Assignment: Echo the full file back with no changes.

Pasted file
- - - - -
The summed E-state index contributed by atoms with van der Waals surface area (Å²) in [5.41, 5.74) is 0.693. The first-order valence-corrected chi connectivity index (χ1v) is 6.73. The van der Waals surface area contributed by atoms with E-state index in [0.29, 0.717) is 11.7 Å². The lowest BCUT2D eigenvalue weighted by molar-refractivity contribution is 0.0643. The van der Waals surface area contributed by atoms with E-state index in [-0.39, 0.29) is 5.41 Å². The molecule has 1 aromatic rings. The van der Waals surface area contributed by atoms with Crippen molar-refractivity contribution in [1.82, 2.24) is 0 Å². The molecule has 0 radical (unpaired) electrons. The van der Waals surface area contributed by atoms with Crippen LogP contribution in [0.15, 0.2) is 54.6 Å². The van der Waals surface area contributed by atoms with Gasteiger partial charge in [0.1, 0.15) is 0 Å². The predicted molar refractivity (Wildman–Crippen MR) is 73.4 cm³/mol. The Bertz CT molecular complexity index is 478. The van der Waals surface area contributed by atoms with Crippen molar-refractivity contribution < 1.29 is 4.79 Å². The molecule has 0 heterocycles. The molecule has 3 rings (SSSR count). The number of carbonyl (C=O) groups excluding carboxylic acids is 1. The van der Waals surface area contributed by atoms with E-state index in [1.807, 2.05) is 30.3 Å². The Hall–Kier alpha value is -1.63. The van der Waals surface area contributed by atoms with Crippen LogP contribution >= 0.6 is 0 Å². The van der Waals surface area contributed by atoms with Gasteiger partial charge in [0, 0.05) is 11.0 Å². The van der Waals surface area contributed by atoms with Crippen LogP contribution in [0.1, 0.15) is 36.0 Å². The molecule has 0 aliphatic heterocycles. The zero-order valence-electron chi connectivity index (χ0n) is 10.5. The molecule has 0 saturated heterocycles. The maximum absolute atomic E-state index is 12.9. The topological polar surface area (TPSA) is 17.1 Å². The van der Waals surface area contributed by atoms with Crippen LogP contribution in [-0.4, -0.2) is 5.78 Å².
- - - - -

The summed E-state index contributed by atoms with van der Waals surface area (Å²) in [5.41, 5.74) is 0.693. The first-order valence-corrected chi connectivity index (χ1v) is 6.73. The van der Waals surface area contributed by atoms with E-state index in [0.29, 0.717) is 11.7 Å². The lowest BCUT2D eigenvalue weighted by molar-refractivity contribution is 0.0643. The van der Waals surface area contributed by atoms with E-state index in [-0.39, 0.29) is 5.41 Å². The molecule has 1 aromatic rings. The van der Waals surface area contributed by atoms with Crippen molar-refractivity contribution in [1.82, 2.24) is 0 Å². The molecule has 0 radical (unpaired) electrons. The van der Waals surface area contributed by atoms with Crippen LogP contribution in [0.15, 0.2) is 54.6 Å². The van der Waals surface area contributed by atoms with Gasteiger partial charge in [0.1, 0.15) is 0 Å². The predicted molar refractivity (Wildman–Crippen MR) is 73.4 cm³/mol. The Bertz CT molecular complexity index is 478. The van der Waals surface area contributed by atoms with Crippen molar-refractivity contribution < 1.29 is 4.79 Å². The molecule has 0 heterocycles. The molecule has 3 rings (SSSR count). The number of carbonyl (C=O) groups excluding carboxylic acids is 1. The van der Waals surface area contributed by atoms with E-state index in [1.807, 2.05) is 30.3 Å². The Hall–Kier alpha value is -1.63. The van der Waals surface area contributed by atoms with Crippen LogP contribution >= 0.6 is 0 Å². The van der Waals surface area contributed by atoms with Gasteiger partial charge in [0, 0.05) is 11.0 Å². The van der Waals surface area contributed by atoms with Crippen LogP contribution in [0.1, 0.15) is 36.0 Å². The molecule has 0 aliphatic heterocycles. The zero-order valence-electron chi connectivity index (χ0n) is 10.5. The molecule has 0 saturated heterocycles. The maximum absolute atomic E-state index is 12.9. The topological polar surface area (TPSA) is 17.1 Å². The van der Waals surface area contributed by atoms with Crippen LogP contribution in [-0.4, -0.2) is 5.78 Å².